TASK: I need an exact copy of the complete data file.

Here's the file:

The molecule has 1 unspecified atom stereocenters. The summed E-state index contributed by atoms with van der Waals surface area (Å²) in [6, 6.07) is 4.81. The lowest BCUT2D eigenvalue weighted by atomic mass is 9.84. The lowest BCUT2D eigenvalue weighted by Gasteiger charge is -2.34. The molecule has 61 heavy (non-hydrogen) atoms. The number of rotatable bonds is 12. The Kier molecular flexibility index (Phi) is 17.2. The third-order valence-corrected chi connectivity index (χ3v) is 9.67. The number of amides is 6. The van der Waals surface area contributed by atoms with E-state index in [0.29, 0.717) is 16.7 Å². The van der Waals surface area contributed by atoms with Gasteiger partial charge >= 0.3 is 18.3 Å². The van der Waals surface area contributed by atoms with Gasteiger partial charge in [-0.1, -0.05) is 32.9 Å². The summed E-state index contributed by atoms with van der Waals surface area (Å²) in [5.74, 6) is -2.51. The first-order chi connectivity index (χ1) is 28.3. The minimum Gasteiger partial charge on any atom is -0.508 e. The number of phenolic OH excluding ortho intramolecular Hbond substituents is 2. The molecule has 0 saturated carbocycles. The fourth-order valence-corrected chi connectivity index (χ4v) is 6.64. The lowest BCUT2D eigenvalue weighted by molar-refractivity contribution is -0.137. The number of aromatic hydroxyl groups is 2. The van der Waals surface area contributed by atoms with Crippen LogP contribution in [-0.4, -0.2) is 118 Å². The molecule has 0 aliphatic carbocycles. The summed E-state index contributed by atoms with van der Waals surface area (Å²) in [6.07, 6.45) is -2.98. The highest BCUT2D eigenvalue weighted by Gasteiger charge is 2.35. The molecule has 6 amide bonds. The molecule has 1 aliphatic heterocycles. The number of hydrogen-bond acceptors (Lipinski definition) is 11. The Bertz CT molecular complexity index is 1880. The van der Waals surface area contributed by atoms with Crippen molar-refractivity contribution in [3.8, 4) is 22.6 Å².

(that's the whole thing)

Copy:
The molecule has 1 unspecified atom stereocenters. The summed E-state index contributed by atoms with van der Waals surface area (Å²) in [6, 6.07) is 4.81. The lowest BCUT2D eigenvalue weighted by atomic mass is 9.84. The lowest BCUT2D eigenvalue weighted by Gasteiger charge is -2.34. The molecule has 61 heavy (non-hydrogen) atoms. The number of rotatable bonds is 12. The Kier molecular flexibility index (Phi) is 17.2. The third-order valence-corrected chi connectivity index (χ3v) is 9.67. The number of amides is 6. The van der Waals surface area contributed by atoms with E-state index in [0.29, 0.717) is 16.7 Å². The van der Waals surface area contributed by atoms with Gasteiger partial charge >= 0.3 is 18.3 Å². The van der Waals surface area contributed by atoms with Gasteiger partial charge in [-0.1, -0.05) is 32.9 Å². The summed E-state index contributed by atoms with van der Waals surface area (Å²) in [5.74, 6) is -2.51. The first-order chi connectivity index (χ1) is 28.3. The minimum Gasteiger partial charge on any atom is -0.508 e. The number of phenolic OH excluding ortho intramolecular Hbond substituents is 2. The molecule has 0 saturated carbocycles. The fourth-order valence-corrected chi connectivity index (χ4v) is 6.64. The lowest BCUT2D eigenvalue weighted by molar-refractivity contribution is -0.137. The number of aromatic hydroxyl groups is 2. The van der Waals surface area contributed by atoms with Crippen LogP contribution in [-0.4, -0.2) is 118 Å². The molecule has 0 aliphatic carbocycles. The summed E-state index contributed by atoms with van der Waals surface area (Å²) in [6.07, 6.45) is -2.98. The highest BCUT2D eigenvalue weighted by Gasteiger charge is 2.35. The molecule has 6 amide bonds. The molecule has 1 aliphatic heterocycles. The number of hydrogen-bond acceptors (Lipinski definition) is 11. The Bertz CT molecular complexity index is 1880. The van der Waals surface area contributed by atoms with Crippen molar-refractivity contribution in [3.8, 4) is 22.6 Å².